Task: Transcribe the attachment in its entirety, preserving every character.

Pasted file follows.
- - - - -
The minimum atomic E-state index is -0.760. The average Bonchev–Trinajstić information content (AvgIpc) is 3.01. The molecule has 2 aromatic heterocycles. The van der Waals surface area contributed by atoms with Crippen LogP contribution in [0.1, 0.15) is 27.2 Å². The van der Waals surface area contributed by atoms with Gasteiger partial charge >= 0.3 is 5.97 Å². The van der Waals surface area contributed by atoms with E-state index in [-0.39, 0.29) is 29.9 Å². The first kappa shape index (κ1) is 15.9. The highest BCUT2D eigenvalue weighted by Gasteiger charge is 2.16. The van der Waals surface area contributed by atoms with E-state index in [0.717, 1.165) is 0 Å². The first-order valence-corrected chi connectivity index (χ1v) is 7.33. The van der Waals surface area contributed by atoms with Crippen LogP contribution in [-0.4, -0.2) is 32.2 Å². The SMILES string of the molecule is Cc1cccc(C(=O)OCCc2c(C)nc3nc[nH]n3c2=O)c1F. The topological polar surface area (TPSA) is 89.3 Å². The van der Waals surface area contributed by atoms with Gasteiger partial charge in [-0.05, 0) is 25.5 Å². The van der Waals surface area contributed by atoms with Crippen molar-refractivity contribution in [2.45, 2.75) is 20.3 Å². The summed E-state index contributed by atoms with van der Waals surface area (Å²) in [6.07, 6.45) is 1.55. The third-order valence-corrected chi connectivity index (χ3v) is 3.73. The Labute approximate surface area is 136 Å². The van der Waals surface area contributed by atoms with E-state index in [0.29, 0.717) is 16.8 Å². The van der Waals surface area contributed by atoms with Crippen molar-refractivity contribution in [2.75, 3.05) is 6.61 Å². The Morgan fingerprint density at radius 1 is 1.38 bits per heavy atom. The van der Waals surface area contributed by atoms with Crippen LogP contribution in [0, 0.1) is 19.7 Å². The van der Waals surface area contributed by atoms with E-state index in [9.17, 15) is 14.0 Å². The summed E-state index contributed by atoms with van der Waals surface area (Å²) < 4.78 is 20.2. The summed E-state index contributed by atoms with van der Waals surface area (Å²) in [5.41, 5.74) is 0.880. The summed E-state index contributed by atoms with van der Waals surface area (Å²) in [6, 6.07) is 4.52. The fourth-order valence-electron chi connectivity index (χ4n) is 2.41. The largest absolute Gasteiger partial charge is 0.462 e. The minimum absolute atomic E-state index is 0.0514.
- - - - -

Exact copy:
The minimum atomic E-state index is -0.760. The average Bonchev–Trinajstić information content (AvgIpc) is 3.01. The molecule has 2 aromatic heterocycles. The van der Waals surface area contributed by atoms with Crippen LogP contribution in [0.1, 0.15) is 27.2 Å². The van der Waals surface area contributed by atoms with Gasteiger partial charge >= 0.3 is 5.97 Å². The van der Waals surface area contributed by atoms with E-state index in [-0.39, 0.29) is 29.9 Å². The first kappa shape index (κ1) is 15.9. The highest BCUT2D eigenvalue weighted by Gasteiger charge is 2.16. The van der Waals surface area contributed by atoms with E-state index in [0.717, 1.165) is 0 Å². The first-order valence-corrected chi connectivity index (χ1v) is 7.33. The van der Waals surface area contributed by atoms with Crippen LogP contribution in [-0.4, -0.2) is 32.2 Å². The SMILES string of the molecule is Cc1cccc(C(=O)OCCc2c(C)nc3nc[nH]n3c2=O)c1F. The topological polar surface area (TPSA) is 89.3 Å². The van der Waals surface area contributed by atoms with Gasteiger partial charge in [-0.05, 0) is 25.5 Å². The van der Waals surface area contributed by atoms with Crippen molar-refractivity contribution in [2.45, 2.75) is 20.3 Å². The summed E-state index contributed by atoms with van der Waals surface area (Å²) in [6.07, 6.45) is 1.55. The third-order valence-corrected chi connectivity index (χ3v) is 3.73. The Labute approximate surface area is 136 Å². The van der Waals surface area contributed by atoms with E-state index in [0.29, 0.717) is 16.8 Å². The van der Waals surface area contributed by atoms with Crippen molar-refractivity contribution in [2.75, 3.05) is 6.61 Å². The Morgan fingerprint density at radius 1 is 1.38 bits per heavy atom. The van der Waals surface area contributed by atoms with Crippen LogP contribution in [0, 0.1) is 19.7 Å². The van der Waals surface area contributed by atoms with E-state index in [9.17, 15) is 14.0 Å². The summed E-state index contributed by atoms with van der Waals surface area (Å²) < 4.78 is 20.2. The summed E-state index contributed by atoms with van der Waals surface area (Å²) in [5.41, 5.74) is 0.880. The summed E-state index contributed by atoms with van der Waals surface area (Å²) in [6, 6.07) is 4.52. The fourth-order valence-electron chi connectivity index (χ4n) is 2.41. The largest absolute Gasteiger partial charge is 0.462 e. The minimum absolute atomic E-state index is 0.0514.